What I Learned From My (Failed) Attempt To Go Dairy-Free For A Month


As a health editor and writer, I find it extremely fun and educational to explore the world of wellness by using my own body. My two most recent experiments — ditching all added sugar for the month of June and trying a week-long soup cleanse in July —proved to be surprisingly positive experiences, inspiring me to find another dietary challenge for August. So with some brainstorming help from the rest of the Swirled team, I landed on going dairy-free for a month.

Now, I’m not allergic to any dairy products, lactose intolerant or lactose sensitive. Therefore, there was no medical motivation behind this short-term elimination diet. I know that dairy is often cited as a source of inflammation and bloating, so I figured that ditching these two not-so-fun side effects as I jump back into half-marathon training couldn’t hurt. I also thought it would force me to explore other sources of healthy fats and protein in my diet since I often turn to dairy as a quick, easy and accessible source of these nutrients.


I barely made it two weeks before calling it quits.

I take my coffee with a little milk and no sugar. I can drink it black when it’s a particularly smooth brew, but I just love the way dairy milk transforms my daily cup. I genuinely look forward to it after every morning workout, and I didn’t realize how depressing it would be to remove it from my ritual. Nut milks do not create the same effect (cue gagging sounds here) and I avoid most soy products. So I was stuck drinking black coffee or brewing cup after cup of green tea to achieve the equivalent caffeine consumption, but I never found the taste I desired.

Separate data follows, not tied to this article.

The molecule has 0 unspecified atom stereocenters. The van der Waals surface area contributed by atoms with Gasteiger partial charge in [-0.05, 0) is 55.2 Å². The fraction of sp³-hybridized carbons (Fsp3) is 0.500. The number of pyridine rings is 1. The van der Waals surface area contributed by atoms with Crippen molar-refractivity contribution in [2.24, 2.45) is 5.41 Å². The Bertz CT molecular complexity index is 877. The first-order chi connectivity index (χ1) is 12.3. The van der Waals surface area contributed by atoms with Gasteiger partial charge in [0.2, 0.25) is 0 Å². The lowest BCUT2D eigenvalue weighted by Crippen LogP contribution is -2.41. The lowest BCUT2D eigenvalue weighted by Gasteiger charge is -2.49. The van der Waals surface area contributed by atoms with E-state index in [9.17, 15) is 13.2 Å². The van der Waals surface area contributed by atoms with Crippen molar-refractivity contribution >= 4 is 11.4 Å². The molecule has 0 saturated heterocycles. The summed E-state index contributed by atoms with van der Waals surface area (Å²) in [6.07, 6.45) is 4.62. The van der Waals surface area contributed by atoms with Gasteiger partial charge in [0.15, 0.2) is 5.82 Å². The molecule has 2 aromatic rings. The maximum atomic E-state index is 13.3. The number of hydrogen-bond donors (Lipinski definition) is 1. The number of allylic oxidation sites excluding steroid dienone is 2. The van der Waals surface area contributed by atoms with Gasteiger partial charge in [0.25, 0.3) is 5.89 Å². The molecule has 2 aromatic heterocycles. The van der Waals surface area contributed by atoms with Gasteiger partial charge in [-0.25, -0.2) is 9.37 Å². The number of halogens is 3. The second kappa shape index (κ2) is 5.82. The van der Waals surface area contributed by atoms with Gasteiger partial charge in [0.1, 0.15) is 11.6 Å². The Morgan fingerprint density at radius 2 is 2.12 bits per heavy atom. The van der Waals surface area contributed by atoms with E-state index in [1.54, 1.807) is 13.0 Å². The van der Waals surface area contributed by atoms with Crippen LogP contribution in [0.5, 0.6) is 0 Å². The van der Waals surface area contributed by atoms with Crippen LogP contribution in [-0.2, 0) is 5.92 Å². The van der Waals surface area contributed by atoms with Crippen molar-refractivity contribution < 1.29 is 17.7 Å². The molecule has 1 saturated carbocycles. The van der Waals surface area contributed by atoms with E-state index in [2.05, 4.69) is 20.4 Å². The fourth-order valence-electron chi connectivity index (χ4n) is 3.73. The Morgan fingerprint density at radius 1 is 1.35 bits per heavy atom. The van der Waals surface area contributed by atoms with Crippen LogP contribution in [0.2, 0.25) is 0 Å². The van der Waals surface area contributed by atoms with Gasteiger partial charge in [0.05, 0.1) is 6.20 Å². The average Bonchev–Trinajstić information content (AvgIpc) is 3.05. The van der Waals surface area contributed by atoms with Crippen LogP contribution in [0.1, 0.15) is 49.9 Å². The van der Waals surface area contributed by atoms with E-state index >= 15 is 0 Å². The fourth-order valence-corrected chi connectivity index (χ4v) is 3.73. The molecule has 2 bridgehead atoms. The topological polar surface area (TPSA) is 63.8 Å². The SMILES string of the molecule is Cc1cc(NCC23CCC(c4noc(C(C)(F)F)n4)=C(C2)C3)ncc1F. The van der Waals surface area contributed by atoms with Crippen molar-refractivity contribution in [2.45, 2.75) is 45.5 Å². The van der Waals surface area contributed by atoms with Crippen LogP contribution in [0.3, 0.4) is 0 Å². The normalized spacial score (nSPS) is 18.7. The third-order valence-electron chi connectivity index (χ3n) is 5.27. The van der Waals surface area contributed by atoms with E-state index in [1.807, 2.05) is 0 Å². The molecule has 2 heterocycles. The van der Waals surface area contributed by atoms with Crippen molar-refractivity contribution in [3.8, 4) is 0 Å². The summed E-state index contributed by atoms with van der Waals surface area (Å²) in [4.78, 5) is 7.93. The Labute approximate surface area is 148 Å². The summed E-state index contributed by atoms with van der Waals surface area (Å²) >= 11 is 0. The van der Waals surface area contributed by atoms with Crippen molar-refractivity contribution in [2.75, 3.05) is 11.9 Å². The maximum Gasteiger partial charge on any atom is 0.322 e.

When it came to food cravings, I basically had to avoid every food I wanted. Most chocolate (even dark varieties), ice cream, my favorite baked goods and my typical go-to savory snacks all have some form of dairy in them. I follow the 80/20 rule with my eating habits, meaning I eat clean 80 percent of the time and allow myself little guilt-free indulgences the other 20 percent of the time. So while the bulk of my diet remained the same — fruits, veggies, whole grains, nuts and seeds, and lean meats and seafood — my splurge eats were very limited. And that kind of takes the fun (and balance) out of splurging, doesn’t it?

I also noticed that my digestion actually worsened rather than improved as I removed dairy from my diet, which caught me off guard. My main guess as to why this occurred is that I normally eat Greek yogurt about five times a week and it’s the primary source of probiotics in my diet. So when I eliminated that breakfast option, I also pissed off my gut bacteria. Whoops. I’d also bet that I didn’t proportionally replace the healthy fat content in my diet that I typically received from the milk in my coffee, my yogurt breakfast and my occasional sharp cheese snack.

So after two weeks of feeling tired, uncomfortable and generally uninspired by my food, I decided to bring dairy back. I broke the challenge with an iced coffee with whole milk while vacationing in Colorado, and I never felt better.


I learned my diet was surprisingly low in lactose to begin with.

Not all dairy is created equal when it comes to lactose content, which is usually the component that leads to health issues (beyond fat content when you overeat things like creamy brie, sadly). There are plenty of dairy-based foods that won’t actually lead to unpleasant symptoms for people who have a mild lactose intolerance because of their naturally low levels of lactose.

And it turns out that the dairy I usually include in my diet fits this profile. Aged cheese, yogurt and butter are all easier-to-digest, dairy-based foods that help round out a nutritionally balanced diet. Beyond this group, the milk in my coffee is a pretty minimal amount to lead to any problems, and my occasional ice cream indulgence never seems to mess with my stomach.

Long story short, I wasn’t overdoing lactose in the first place.


At the end of the day…

I gave going dairy-free the good old college try, but it just didn’t benefit my body enough for me to justify a true elimination diet. Registered dietitian Lisa Eberly recently explained to PopSugar how cutting out a food group (or more) entirely from your diet probably isn’t a good idea unless you have a food allergy, intolerance or sensitivity. And after this brief trial period of mine, I can completely understand where she’s coming from.

My body does just fine with dairy. In fact, it does more than fine. So why rock the boat?